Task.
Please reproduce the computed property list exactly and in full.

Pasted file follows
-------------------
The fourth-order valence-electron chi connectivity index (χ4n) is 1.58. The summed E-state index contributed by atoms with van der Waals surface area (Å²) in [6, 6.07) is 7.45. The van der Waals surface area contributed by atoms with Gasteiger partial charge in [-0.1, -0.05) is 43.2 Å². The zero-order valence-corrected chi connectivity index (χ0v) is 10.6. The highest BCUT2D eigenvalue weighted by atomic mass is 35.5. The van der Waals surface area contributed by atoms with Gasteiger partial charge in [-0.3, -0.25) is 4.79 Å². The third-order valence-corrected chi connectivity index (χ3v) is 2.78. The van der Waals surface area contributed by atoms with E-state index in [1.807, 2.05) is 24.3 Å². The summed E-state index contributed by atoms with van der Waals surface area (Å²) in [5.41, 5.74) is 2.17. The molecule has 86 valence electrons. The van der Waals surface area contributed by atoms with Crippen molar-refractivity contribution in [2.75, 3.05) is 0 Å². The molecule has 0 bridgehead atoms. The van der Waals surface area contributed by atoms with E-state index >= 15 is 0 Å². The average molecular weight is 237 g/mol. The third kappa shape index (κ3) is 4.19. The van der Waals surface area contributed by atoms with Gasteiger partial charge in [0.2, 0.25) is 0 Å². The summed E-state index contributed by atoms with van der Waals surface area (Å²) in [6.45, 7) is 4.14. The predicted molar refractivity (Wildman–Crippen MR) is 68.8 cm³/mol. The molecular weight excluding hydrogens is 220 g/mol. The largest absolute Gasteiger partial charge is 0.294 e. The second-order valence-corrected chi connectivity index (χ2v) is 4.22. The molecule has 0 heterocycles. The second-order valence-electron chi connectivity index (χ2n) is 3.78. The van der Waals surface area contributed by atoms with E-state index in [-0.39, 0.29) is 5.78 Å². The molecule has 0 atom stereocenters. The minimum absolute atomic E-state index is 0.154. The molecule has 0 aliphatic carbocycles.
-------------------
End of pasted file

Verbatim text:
The fourth-order valence-electron chi connectivity index (χ4n) is 1.58. The summed E-state index contributed by atoms with van der Waals surface area (Å²) in [6, 6.07) is 7.45. The van der Waals surface area contributed by atoms with Gasteiger partial charge in [-0.1, -0.05) is 43.2 Å². The zero-order valence-corrected chi connectivity index (χ0v) is 10.6. The highest BCUT2D eigenvalue weighted by atomic mass is 35.5. The van der Waals surface area contributed by atoms with Gasteiger partial charge in [-0.3, -0.25) is 4.79 Å². The third-order valence-corrected chi connectivity index (χ3v) is 2.78. The van der Waals surface area contributed by atoms with E-state index in [1.807, 2.05) is 24.3 Å². The summed E-state index contributed by atoms with van der Waals surface area (Å²) in [5.41, 5.74) is 2.17. The molecule has 86 valence electrons. The van der Waals surface area contributed by atoms with Crippen molar-refractivity contribution in [2.75, 3.05) is 0 Å². The molecule has 0 bridgehead atoms. The van der Waals surface area contributed by atoms with E-state index >= 15 is 0 Å². The average molecular weight is 237 g/mol. The third kappa shape index (κ3) is 4.19. The van der Waals surface area contributed by atoms with Gasteiger partial charge in [0.2, 0.25) is 0 Å². The summed E-state index contributed by atoms with van der Waals surface area (Å²) in [6.45, 7) is 4.14. The predicted molar refractivity (Wildman–Crippen MR) is 68.8 cm³/mol. The molecular weight excluding hydrogens is 220 g/mol. The largest absolute Gasteiger partial charge is 0.294 e. The second-order valence-corrected chi connectivity index (χ2v) is 4.22. The molecule has 0 heterocycles. The second-order valence-electron chi connectivity index (χ2n) is 3.78. The van der Waals surface area contributed by atoms with E-state index in [-0.39, 0.29) is 5.78 Å². The molecule has 0 atom stereocenters. The minimum absolute atomic E-state index is 0.154. The molecule has 0 aliphatic carbocycles.